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7 min read 17 comments

Android Pie is out, so here's why you're not getting it

Android Pie has been available for around a day now and you're probably wondering when you'll see the update for your smartphone. Yet, Android Oreo is still dripping slowly down to some devices. The release of these Android updates hasn’t been smooth sailing by any means, and this has infuriated a lot of Android users. Why do some of us have to wait so long to get Android Pie on our smartphones? How do Android updates work? Why do they take so long to arrive on our smartphones? Read on to find the answers.

What is an AOSP?

AOSP is the acronym of ‘Android Open Source Project’. This means that Android is an open-source operating system. The fact that Android is an open-source system allows developers to provide us with custom ROMs based on Android, and allows manufacturers to attach their overlay to it. This also ensures optimal compatibility.

AndroidPIT lineage os hero
Lineage OS ROM (heir of CyanogenMOD) is based on AOSP. / © AndroidPIT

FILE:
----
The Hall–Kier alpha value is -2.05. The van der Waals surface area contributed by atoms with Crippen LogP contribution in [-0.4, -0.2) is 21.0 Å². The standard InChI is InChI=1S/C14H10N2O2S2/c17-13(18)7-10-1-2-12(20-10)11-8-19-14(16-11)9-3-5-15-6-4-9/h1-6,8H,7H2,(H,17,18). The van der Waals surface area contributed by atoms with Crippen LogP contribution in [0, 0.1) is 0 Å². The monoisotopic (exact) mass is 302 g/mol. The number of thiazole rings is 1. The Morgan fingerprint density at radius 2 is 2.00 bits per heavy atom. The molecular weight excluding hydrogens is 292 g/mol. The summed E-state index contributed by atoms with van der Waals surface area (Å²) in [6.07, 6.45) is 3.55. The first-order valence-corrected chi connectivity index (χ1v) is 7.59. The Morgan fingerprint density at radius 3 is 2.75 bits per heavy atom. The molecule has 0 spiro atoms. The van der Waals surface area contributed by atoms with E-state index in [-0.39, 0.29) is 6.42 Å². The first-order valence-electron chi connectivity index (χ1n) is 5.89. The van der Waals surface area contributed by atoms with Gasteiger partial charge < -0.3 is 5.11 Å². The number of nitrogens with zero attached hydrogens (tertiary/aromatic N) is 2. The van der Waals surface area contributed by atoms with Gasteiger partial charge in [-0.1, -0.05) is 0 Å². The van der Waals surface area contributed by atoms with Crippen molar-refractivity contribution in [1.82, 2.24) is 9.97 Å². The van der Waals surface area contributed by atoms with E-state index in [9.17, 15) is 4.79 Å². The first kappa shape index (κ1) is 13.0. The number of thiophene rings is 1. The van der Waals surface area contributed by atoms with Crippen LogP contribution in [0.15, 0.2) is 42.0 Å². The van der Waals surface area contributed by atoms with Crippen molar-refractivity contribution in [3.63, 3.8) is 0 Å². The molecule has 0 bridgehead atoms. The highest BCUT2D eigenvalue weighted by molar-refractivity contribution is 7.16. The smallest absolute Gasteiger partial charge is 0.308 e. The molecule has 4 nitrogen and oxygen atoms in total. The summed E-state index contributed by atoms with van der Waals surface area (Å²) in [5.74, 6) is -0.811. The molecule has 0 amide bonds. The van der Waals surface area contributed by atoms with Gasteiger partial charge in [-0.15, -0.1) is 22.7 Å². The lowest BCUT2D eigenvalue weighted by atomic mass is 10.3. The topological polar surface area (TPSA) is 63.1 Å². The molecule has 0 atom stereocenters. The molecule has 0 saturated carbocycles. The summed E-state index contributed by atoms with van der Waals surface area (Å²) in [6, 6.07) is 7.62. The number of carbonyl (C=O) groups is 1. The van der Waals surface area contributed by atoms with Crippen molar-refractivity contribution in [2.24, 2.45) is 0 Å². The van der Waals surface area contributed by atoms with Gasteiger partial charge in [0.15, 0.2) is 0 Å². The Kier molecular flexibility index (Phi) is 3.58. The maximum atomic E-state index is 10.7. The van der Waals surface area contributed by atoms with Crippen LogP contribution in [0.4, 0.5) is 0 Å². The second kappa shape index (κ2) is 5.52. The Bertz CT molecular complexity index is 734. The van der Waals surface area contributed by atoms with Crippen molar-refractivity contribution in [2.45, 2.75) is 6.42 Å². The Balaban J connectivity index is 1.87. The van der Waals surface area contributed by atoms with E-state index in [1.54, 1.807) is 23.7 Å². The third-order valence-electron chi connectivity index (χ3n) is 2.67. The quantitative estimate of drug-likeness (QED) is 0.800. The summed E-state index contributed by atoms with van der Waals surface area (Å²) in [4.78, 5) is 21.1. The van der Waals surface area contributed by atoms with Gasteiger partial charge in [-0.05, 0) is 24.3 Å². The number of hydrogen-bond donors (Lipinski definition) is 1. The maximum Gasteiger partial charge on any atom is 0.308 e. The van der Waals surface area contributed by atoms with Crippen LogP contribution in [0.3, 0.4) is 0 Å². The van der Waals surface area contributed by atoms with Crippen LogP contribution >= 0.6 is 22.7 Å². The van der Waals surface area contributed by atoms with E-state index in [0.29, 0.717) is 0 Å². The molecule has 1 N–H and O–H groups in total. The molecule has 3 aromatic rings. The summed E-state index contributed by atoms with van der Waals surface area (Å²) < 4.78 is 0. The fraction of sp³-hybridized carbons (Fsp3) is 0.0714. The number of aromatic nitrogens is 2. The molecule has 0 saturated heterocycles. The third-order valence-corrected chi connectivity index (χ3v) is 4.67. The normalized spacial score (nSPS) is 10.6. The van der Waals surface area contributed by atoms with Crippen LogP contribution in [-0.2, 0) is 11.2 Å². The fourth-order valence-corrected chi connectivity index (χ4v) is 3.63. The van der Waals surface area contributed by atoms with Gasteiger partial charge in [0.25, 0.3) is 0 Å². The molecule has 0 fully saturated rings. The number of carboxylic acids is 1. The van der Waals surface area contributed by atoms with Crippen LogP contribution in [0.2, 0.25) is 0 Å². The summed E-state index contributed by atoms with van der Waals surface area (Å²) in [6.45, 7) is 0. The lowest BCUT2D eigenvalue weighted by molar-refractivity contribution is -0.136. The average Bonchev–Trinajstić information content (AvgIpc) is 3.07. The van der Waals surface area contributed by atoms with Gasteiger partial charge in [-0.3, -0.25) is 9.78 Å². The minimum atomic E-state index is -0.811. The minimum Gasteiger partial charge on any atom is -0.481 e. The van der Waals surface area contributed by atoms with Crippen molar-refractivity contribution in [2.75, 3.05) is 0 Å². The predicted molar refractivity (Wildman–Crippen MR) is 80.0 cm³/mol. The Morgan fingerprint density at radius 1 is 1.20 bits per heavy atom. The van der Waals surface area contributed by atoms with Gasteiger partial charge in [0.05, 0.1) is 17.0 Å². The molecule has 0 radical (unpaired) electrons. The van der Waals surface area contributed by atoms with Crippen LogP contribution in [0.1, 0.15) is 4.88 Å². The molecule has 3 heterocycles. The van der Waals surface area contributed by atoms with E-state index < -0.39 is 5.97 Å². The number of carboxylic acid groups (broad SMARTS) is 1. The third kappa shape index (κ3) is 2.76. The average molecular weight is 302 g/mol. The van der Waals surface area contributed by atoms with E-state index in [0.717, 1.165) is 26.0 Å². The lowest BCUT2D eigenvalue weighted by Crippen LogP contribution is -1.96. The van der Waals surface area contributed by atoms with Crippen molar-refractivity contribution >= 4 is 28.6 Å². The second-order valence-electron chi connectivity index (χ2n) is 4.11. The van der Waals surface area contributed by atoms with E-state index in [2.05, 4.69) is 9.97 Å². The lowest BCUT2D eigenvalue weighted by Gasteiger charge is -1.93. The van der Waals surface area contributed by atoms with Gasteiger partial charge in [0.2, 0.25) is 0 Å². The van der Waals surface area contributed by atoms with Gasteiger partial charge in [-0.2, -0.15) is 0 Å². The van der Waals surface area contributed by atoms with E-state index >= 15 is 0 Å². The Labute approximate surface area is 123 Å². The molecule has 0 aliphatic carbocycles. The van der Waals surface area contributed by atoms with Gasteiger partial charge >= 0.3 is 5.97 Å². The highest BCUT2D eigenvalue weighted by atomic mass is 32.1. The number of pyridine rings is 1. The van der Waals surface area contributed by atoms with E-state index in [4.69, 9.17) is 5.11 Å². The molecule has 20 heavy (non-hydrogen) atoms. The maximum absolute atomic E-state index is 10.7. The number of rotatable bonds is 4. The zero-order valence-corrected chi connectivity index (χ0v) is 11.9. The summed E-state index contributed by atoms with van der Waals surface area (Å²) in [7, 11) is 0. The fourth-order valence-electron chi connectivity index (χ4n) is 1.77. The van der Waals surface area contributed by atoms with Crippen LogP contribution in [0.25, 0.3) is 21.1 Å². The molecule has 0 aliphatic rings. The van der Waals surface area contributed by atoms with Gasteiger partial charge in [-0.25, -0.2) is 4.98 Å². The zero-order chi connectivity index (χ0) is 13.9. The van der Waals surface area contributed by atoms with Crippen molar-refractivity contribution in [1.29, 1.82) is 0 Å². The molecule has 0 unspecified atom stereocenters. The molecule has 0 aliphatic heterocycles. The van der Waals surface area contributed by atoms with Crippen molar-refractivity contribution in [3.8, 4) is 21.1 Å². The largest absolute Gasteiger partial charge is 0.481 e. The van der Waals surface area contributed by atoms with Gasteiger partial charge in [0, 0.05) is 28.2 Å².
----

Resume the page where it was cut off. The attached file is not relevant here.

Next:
Why is this important? Because Android updates always start with Google, then they are passed on to manufacturers before being released onto devices. This is why, unlike Apple, which manages its own update releases from A to Z, there’s often a long delay between the announcement of the Android update and its actual release.

It’s important to bear in mind that the release of Android updates relies on both the manufacturers and carriers. It should also be noted that these parties don’t necessarily have to partake in the updates although some effort has been made recently in this regard.

google android update flowchart
From developer to user: the Android update path. / © Google

To be among the first to receive these updates, you’ll have to get a Pixel smartphone that is managed directly by Google. For other devices, unfortunately, it’s the manufacturer that decides whether or not the device gets the update. Down the line, if your smartphone was bought from a carrier, it’s the carrier that has the final say. So Android Pie won’t be available on our smartphones for a while, with the exception of Pixel and smartphones that have participated in the Android P beta program (Sony Xperia XZ2, Xiaomi Mi MIX 2S, Nokia 7 Plus, OPPO R15 Pro, Vivo X21, OnePlus 6, Essential Phone).